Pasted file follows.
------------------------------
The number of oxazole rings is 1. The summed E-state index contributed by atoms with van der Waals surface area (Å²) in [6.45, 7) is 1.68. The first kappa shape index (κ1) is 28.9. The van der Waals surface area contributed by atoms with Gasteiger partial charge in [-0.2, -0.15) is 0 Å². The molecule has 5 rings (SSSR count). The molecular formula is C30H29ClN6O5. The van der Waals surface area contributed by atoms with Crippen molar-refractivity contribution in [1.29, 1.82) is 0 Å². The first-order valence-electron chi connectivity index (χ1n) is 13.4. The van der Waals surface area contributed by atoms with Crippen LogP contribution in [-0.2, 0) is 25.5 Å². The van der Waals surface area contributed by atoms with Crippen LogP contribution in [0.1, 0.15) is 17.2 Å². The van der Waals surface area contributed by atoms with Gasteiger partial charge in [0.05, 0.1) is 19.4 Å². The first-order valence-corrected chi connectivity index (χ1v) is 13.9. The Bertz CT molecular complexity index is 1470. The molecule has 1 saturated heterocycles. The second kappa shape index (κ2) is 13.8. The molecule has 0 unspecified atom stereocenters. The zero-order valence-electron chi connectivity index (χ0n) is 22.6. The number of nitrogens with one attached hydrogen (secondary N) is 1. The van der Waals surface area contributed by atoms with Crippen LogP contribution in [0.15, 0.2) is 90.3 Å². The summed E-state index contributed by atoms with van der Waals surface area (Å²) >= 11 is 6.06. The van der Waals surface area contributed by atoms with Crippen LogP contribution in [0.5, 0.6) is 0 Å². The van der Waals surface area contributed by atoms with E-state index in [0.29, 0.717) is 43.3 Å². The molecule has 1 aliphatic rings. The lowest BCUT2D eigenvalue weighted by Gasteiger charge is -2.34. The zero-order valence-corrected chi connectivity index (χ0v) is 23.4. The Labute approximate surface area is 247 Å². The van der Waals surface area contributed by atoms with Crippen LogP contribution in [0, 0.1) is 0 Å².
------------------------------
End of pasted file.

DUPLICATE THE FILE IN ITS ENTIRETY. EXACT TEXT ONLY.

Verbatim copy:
The number of oxazole rings is 1. The summed E-state index contributed by atoms with van der Waals surface area (Å²) in [6.45, 7) is 1.68. The first kappa shape index (κ1) is 28.9. The van der Waals surface area contributed by atoms with Gasteiger partial charge in [-0.2, -0.15) is 0 Å². The molecule has 5 rings (SSSR count). The molecular formula is C30H29ClN6O5. The van der Waals surface area contributed by atoms with Crippen molar-refractivity contribution in [1.29, 1.82) is 0 Å². The first-order valence-electron chi connectivity index (χ1n) is 13.4. The van der Waals surface area contributed by atoms with Crippen LogP contribution in [-0.2, 0) is 25.5 Å². The van der Waals surface area contributed by atoms with Crippen LogP contribution in [0.1, 0.15) is 17.2 Å². The van der Waals surface area contributed by atoms with Gasteiger partial charge in [0.05, 0.1) is 19.4 Å². The first-order valence-corrected chi connectivity index (χ1v) is 13.9. The Bertz CT molecular complexity index is 1470. The molecule has 1 saturated heterocycles. The second kappa shape index (κ2) is 13.8. The molecule has 0 unspecified atom stereocenters. The zero-order valence-electron chi connectivity index (χ0n) is 22.6. The number of nitrogens with one attached hydrogen (secondary N) is 1. The van der Waals surface area contributed by atoms with Crippen LogP contribution in [0.15, 0.2) is 90.3 Å². The summed E-state index contributed by atoms with van der Waals surface area (Å²) >= 11 is 6.06. The van der Waals surface area contributed by atoms with Crippen LogP contribution in [0.5, 0.6) is 0 Å². The van der Waals surface area contributed by atoms with E-state index in [0.29, 0.717) is 43.3 Å². The molecule has 1 aliphatic rings. The lowest BCUT2D eigenvalue weighted by Gasteiger charge is -2.34. The zero-order valence-corrected chi connectivity index (χ0v) is 23.4. The Labute approximate surface area is 247 Å². The van der Waals surface area contributed by atoms with Crippen LogP contribution in [0, 0.1) is 0 Å².